Web 2.5 is the messy new future of the internet

The future is decentralized.

words by: Sahar Khraibani
Mar 16, 2022

It’s difficult to remember a time when you had to wait 5 minutes for an image to load. While much has changed since the days of grayscale message boards and MSN, we’re now on the verge of a new era in cyberspace, fueled by a rising perception that the web has been governed by tech’s power players for far too long.


We’re in the midst of a transition toward “Web 3.0,” or “Web3,” a utopian ideal of online existence, also known as the decentralized web. Web 2.0 turned us all into active participants on the internet, sharing Instagram stories and tweets — when Web 1.0, the original internet, was all about static, read-only pages. However, this has resulted in a tiny group of companies (Google, Facebook, and Amazon) commanding 50% of global marketing spending. And, obviously, people want to change it.


Web 3.0, the third generation, would presumably allow consumers to bypass middlemen by utilizing the blockchain, which in principle gives authority to producers and artists. NFTs are a component of this (although many look like pyramid schemes in all but name). Some are referring to the stage we’re in as “Web 2.5,” a liminal area where things feel like they’re changing, but not drastically enough for our web experience to feel drastically different.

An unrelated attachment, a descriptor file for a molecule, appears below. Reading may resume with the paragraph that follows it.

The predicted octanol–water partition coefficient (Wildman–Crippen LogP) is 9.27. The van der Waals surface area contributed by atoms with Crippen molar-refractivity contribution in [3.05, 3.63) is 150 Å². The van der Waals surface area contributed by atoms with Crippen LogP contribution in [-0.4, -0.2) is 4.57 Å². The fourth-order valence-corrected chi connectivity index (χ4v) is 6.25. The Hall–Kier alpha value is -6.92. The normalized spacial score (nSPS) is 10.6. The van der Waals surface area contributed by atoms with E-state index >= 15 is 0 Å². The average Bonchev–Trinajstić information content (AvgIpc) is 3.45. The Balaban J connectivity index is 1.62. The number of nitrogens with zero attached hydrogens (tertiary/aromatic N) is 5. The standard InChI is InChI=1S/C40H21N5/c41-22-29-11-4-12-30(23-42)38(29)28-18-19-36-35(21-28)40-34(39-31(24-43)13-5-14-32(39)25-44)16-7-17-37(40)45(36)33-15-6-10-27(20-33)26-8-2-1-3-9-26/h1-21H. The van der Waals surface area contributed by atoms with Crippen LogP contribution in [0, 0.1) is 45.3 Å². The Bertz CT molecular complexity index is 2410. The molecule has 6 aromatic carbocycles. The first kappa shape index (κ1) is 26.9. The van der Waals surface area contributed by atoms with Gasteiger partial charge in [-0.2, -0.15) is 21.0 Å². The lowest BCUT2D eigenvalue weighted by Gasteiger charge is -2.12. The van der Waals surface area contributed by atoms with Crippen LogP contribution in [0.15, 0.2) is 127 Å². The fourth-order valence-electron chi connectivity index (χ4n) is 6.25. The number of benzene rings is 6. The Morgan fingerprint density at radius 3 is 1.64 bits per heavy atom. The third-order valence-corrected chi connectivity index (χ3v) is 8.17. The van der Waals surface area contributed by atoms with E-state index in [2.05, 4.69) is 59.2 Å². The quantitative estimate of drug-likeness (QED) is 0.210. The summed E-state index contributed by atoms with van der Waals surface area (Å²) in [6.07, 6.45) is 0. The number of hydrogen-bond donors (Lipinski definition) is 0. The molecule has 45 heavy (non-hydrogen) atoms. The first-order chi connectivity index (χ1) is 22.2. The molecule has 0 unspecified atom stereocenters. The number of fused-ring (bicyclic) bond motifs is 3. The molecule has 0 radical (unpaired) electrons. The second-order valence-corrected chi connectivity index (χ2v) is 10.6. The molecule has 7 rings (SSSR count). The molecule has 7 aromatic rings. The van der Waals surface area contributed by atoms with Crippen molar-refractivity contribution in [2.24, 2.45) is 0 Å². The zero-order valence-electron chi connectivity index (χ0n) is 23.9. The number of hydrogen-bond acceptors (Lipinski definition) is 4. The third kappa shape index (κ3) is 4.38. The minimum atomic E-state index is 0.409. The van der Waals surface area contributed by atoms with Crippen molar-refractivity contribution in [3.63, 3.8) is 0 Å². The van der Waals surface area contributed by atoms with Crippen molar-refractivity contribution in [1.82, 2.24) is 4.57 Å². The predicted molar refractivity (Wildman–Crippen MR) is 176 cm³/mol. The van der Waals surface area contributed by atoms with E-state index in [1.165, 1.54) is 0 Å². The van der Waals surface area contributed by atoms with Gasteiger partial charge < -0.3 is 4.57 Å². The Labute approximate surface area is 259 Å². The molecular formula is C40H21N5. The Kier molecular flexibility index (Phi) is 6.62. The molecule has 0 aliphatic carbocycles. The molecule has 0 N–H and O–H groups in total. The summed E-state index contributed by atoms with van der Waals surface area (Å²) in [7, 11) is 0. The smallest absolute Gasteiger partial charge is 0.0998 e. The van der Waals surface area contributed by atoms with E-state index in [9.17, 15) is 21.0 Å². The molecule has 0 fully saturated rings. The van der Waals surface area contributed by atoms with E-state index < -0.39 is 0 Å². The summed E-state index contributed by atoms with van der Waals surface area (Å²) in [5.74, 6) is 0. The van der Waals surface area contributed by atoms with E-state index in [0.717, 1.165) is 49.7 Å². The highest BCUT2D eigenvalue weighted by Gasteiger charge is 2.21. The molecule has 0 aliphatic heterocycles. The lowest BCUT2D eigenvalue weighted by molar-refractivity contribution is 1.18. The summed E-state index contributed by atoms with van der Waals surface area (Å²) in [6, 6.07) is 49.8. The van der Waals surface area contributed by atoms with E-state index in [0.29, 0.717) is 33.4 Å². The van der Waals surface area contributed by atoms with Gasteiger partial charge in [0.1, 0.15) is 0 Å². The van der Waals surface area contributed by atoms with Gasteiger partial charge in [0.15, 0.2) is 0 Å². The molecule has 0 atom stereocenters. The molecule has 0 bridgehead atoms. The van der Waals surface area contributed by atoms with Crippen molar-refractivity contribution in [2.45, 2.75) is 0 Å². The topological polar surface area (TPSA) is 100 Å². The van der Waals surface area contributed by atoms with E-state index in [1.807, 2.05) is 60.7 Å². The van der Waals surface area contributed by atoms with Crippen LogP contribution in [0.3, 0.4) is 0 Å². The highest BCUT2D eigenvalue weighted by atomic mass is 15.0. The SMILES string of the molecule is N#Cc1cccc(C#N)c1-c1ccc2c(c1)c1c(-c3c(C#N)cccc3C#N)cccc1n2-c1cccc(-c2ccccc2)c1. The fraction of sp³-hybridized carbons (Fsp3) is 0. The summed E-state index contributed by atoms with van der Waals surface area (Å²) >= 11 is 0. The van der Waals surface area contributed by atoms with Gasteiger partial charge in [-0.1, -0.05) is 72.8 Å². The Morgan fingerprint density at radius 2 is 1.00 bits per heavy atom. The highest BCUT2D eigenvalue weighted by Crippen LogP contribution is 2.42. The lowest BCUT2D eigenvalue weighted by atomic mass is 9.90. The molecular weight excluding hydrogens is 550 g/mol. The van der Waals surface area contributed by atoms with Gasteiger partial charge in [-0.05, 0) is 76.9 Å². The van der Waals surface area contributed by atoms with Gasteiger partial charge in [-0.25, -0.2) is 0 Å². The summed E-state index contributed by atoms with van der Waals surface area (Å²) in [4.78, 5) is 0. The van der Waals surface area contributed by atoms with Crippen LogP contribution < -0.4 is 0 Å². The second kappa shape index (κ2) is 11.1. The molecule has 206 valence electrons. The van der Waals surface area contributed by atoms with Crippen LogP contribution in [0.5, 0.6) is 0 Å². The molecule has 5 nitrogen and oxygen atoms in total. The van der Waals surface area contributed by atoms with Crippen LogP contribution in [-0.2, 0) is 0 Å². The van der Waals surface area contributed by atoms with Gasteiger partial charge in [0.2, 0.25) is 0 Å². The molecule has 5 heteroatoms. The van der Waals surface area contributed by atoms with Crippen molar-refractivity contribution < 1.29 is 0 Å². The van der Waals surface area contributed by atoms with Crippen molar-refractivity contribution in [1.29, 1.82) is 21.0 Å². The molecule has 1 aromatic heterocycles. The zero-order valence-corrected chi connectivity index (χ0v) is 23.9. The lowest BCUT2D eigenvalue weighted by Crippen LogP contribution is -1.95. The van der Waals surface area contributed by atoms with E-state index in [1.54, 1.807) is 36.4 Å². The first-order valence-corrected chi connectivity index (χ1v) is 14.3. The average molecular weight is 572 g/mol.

Is the metaverse Web 2.5? That’s not quite it. It’s more of a word for new platforms that allow consumers to subscribe to the content they’re watching, and more importantly, pay the individuals who created it. A quick example of this are services like Substack (a mailing site) or Patreon (a membership platform), that are gradually moving audiences away from the assumption of free goods. This makes Web 2.5 a transitional term, because it is believed that Web 3.0 will inevitably eclipse these services.


What’s challenging about all of this online discussion is picturing the web’s future in real-life technicolor. Plastician, a producer, provided a practical, real-world illustration of how a DAO (Decentralized Autonomous Organization) could be helpful without broad adoption. He shared on Twitter: “You could set up a DAO focused on keeping your road clean and make your neighbors engage and collectively invest and benefit. If (the) street stays clean then it’s a success.”

On the other hand, Andre D. Leucke, a culture writer, believes that “Web 3.0 could cause real subcultures to reemerge,” writing that, as it’s based on “trackable ownership and faux scarcity that one must opt into … many will never participate in Web 3.0 and would be part of sub-Web 3.0 culture(s).”


However, these utopian gains are accompanied by concerns about platform decentralization and deregulation. While it is true that fake or misleading news is published on a daily basis, wholly unregulated and private communities could also allow disinformation to flourish, giving conspiracy theorists and anti-vaxxers more ability to fund and promote erroneous ideas.


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Photo via Rapid Innovation